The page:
‘A searing memoir … I didn’t know Julie, but in these pages I grew to love her.’ Lucy Kalanithi
Born blind in Vietnam, Julie Yip-Williams narrowly escaped euthanasia at the hands of her grandmother, only to have to flee the political upheaval of the late 1970s with her family. Loaded into a rickety boat with three hundred other refugees, Julie made it to Hong Kong and, ultimately, America, where a surgeon gave her partial sight. Against all odds, she became a Harvard-educated lawyer, with a husband, a family, a life. Then, at the age of thirty-seven, with two little girls still at home, Julie was diagnosed with terminal metastatic colon cancer, and a different journey began.
Growing out of a blog Julie kept for the last four years of her life, The Unwinding of the Miracle is the story of a vigorous life told through the prism of imminent death, of a life lived vividly and cut too short. With glorious humour, bracing honesty and the cleansing power of well-deployed anger, her story is inspiring and instructive, delightful and shattering. More than just a tale about cancer, it’s about truth and honesty, fear and pain, our dreams, our jealousies. And it’s about how to say goodbye to your children and a life you love.
Starting as a need to understand the disease, it has evolved into a powerful story about living – even as Julie put her affairs in order and prepared to die.
HERE ARE MY THOUGHTS AND REVIEW
The story opens with a harrowing statement from Julie Yip-Williams and I was in tears, something that would continue to happen throughout this book. Each chapter an honest account of 5 years of her life and how her moods changed, her hopes and fears for her family and preparing her husband and little girls for the times she wouldn’t be around anymore.
Within a couple of weeks of Julie Yip-Williams being born the chances of her living a healthy, happy or long life didn’t have good odds. Julie was the third child to be born to her Vietnamese parents in Vietnam, and the second to have cataracts, except Julie’s were much worse than her sister’s had been. The grandparents, well grandmother’s solution to Julie not being a burden on the family was to have her put to sleep, never to wake up.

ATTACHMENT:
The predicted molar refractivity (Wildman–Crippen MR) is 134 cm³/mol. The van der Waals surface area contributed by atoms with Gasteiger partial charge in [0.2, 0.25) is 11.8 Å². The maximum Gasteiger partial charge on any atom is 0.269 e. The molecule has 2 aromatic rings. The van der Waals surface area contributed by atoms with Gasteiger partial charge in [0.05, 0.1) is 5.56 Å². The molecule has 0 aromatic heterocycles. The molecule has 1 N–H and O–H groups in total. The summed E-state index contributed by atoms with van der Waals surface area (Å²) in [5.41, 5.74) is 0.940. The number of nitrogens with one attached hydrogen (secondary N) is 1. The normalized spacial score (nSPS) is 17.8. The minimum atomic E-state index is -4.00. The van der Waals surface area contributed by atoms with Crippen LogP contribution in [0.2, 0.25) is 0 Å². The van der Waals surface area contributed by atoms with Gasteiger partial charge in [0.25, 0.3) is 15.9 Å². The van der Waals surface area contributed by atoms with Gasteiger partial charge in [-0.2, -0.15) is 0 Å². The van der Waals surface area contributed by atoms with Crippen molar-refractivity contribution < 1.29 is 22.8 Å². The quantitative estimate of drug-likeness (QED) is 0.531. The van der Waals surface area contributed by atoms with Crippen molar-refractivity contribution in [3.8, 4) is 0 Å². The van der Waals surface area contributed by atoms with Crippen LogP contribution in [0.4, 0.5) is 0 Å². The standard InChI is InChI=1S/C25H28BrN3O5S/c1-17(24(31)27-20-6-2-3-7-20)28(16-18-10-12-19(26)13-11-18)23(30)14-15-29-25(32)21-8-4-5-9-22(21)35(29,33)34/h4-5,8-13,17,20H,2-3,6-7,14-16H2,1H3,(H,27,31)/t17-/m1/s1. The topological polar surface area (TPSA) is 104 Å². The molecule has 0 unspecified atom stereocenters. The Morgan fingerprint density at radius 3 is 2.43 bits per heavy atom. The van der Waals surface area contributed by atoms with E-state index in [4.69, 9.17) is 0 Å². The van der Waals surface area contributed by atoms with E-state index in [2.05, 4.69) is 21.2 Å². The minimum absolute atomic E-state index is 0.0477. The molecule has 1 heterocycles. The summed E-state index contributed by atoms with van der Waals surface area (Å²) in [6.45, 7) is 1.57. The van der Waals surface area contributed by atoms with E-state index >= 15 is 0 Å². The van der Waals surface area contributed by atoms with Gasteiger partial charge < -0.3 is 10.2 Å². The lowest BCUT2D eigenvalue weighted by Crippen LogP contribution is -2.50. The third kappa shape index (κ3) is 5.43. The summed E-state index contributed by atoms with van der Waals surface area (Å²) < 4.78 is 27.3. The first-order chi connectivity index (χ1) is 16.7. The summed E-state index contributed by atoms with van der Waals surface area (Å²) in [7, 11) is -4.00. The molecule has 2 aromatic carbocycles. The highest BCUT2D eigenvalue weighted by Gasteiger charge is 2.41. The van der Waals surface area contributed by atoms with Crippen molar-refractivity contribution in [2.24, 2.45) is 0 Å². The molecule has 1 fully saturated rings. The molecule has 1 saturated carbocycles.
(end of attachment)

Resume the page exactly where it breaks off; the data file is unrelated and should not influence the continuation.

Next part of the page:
Julie escaped that fate and a few more before at the age of 4, leaving her home with her parents and siblings and heading for the USA where surgery managed to restore limited sight to her. Julie didn’t do things by halves, studying with bottle bottom glasses and magnifying glasses but she went on to achieve a Harvard law degree, a top position at a prestige firm and a fairy story romance that in the future would be tested beyond any natural limits.
At 37 years old Julie was happily married to Josh, she had a career and two little girls, Mia and Isabelle, before she was swept off her feet again when she was diagnosed with terminal metastatic colon cancer. There are no holds bared in this story as she goes through so many different stages of hope, determination, realisation and desperation and how it affects all of them.
There are so many tremendously brave chapters but one particularly really got to me, a scene at one of her daughters schools and she really looses it, not in a shouting way but in such a tender moment, the little things that we all take for granted. The kindness of people sometimes just wows me and this was one of these times. Even now I have tears rolling down my face thinking of this.
Having said all that, Julie’s life really is one to celebrate. Her courage throughout her life is tremendous. If there had been a way to beat this disease then she would have done it. A truly remarkable woman with a remarkable husband and daughters. The final chapter has been left to Josh as the last couple of weeks leading up to her death were impossible for her to continue. A very touching and frank ending and new beginning for him and their daughters to move forward.
Many thanks to NetGalley for an e-copy of this book which I have reviewed honestly
HERE IS A LITTLE ABOUT THE AUTHOR
Born in Vietnam, Julie Yip-Williams was a writer, mother, wife and lawyer who grew up in California and graduated from Harvard Law School. In July 2013 she was diagnosed with Stage Four colon cancer. She died in March 2018, aged forty-two, and leaves behind her husband, Josh, and their daughters, Mia and Isabelle.